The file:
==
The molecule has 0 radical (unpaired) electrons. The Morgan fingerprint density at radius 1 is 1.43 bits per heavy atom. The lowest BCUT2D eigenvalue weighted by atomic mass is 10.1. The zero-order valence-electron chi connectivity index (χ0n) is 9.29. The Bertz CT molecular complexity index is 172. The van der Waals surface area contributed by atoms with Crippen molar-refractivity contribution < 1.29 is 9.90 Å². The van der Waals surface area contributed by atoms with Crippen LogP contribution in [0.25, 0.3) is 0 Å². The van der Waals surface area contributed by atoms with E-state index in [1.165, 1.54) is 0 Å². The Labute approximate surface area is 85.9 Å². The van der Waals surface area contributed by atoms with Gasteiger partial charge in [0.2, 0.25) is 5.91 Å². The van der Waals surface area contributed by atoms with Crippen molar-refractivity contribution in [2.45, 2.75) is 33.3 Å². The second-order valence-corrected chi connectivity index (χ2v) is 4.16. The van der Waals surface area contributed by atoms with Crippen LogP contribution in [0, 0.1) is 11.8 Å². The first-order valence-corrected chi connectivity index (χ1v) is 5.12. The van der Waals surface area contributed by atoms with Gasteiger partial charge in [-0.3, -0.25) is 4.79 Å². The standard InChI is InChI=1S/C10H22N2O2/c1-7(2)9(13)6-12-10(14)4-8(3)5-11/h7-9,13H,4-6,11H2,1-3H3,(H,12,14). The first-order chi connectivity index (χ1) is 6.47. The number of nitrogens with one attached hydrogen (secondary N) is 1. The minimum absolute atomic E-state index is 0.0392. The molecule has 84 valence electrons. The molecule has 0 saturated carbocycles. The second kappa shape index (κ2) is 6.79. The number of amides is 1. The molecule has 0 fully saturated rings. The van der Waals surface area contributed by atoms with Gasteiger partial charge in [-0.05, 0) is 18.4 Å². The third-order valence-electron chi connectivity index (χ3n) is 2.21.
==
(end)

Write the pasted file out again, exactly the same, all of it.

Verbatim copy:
The molecule has 0 radical (unpaired) electrons. The Morgan fingerprint density at radius 1 is 1.43 bits per heavy atom. The lowest BCUT2D eigenvalue weighted by atomic mass is 10.1. The zero-order valence-electron chi connectivity index (χ0n) is 9.29. The Bertz CT molecular complexity index is 172. The van der Waals surface area contributed by atoms with Crippen molar-refractivity contribution < 1.29 is 9.90 Å². The van der Waals surface area contributed by atoms with Crippen LogP contribution in [0.25, 0.3) is 0 Å². The van der Waals surface area contributed by atoms with E-state index in [1.165, 1.54) is 0 Å². The Labute approximate surface area is 85.9 Å². The van der Waals surface area contributed by atoms with Gasteiger partial charge in [0.2, 0.25) is 5.91 Å². The van der Waals surface area contributed by atoms with Crippen molar-refractivity contribution in [2.45, 2.75) is 33.3 Å². The second-order valence-corrected chi connectivity index (χ2v) is 4.16. The van der Waals surface area contributed by atoms with Crippen LogP contribution in [0, 0.1) is 11.8 Å². The first-order valence-corrected chi connectivity index (χ1v) is 5.12. The van der Waals surface area contributed by atoms with Gasteiger partial charge in [-0.3, -0.25) is 4.79 Å². The standard InChI is InChI=1S/C10H22N2O2/c1-7(2)9(13)6-12-10(14)4-8(3)5-11/h7-9,13H,4-6,11H2,1-3H3,(H,12,14). The first-order chi connectivity index (χ1) is 6.47. The number of nitrogens with one attached hydrogen (secondary N) is 1. The minimum absolute atomic E-state index is 0.0392. The molecule has 84 valence electrons. The molecule has 0 saturated carbocycles. The second kappa shape index (κ2) is 6.79. The number of amides is 1. The molecule has 0 fully saturated rings. The van der Waals surface area contributed by atoms with Gasteiger partial charge in [-0.05, 0) is 18.4 Å². The third-order valence-electron chi connectivity index (χ3n) is 2.21.